Thursday, January 8, 2015

Meet Kepler 438b, the most Earth-like exo-planet discovered so far

And they are looking too?
Exo-planets are very new to humans. The first one ever found by mankind, 51 Pegasi b, was only declared in 1995. Two decades later, we have discovered more than 1000 verified planets orbiting other stars. The more we look, the more we find planets that increasingly resemble our Earth: small-sized, rocky, similar distances to their respective stars as Earth is to the Sun, same temperature range... Are we getting closer to finding the first signs of primitive life on those distant worlds? The trend looks promising as for all the newly learnt knowledge, humans have just searched a super-minuscule area of this galaxy, which is likely made up of 200 billion stars. And there might be 200 billion other galaxies in our observable universe. Could life be exclusive to Earth?

The small size of Kepler 438b makes it likely to be a rocky world, while its proximity to its star puts it in the “Goldilocks” or habitable zone where the temperature is just right for liquid water to flow.

A rocky surface and flowing water are two of the most important factors scientists look for when assessing a planet’s chances of being hospitable to life.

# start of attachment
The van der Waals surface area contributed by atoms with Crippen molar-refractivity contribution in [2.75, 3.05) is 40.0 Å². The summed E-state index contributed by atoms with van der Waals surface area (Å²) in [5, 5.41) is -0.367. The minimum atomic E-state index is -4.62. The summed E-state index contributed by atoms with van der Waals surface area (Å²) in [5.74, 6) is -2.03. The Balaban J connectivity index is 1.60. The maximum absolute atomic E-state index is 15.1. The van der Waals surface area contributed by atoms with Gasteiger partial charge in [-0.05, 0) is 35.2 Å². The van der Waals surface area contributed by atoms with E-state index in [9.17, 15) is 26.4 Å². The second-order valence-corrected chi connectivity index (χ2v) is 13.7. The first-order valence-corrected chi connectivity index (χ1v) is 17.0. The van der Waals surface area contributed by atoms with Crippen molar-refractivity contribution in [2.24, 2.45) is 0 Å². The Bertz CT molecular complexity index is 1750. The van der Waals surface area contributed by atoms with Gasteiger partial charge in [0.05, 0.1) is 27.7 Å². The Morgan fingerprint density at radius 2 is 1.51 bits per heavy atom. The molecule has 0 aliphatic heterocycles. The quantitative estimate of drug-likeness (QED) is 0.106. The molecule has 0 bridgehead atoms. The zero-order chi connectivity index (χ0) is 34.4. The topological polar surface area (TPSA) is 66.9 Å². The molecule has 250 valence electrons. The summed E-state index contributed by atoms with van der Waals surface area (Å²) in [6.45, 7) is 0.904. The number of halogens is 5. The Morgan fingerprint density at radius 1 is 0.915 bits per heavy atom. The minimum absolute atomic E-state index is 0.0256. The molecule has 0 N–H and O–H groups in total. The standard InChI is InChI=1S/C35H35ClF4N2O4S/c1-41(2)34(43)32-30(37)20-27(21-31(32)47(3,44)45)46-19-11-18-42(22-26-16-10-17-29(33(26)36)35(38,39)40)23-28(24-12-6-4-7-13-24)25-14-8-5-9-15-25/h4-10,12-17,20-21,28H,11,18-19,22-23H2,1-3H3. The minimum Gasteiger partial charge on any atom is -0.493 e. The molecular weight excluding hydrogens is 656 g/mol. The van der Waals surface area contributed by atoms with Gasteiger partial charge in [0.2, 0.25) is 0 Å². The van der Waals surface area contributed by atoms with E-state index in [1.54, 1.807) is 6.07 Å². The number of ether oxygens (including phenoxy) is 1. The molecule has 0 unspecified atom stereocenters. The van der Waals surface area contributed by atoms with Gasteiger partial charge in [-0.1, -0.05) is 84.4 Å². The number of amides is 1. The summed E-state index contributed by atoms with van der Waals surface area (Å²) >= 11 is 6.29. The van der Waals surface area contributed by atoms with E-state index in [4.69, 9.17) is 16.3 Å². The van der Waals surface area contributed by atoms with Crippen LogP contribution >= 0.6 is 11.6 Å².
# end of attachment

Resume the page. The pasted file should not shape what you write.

The scientists do not know if the planets have atmospheres, but if they are cloaked in insulating layers of gas, the mean temperatures of Kepler 438b and 442b are expected to be about 60 and zero degrees Celsius respectively.
In the meantime, scientists plan to look for other, indirect signs, that a planet may be well-suited for life. Kipping is searching through the Kepler data for hints that some planets have moons, which can improve their odds of being habitable. Our own moon stabilises Earth’s tilt, making the temperatures far less erratic than they would be otherwise. Alien planets that share a solar system with a gas giant like Jupiter are also interesting, because the vast size of the planet acts as a shield against devastating asteroid and comet impacts.

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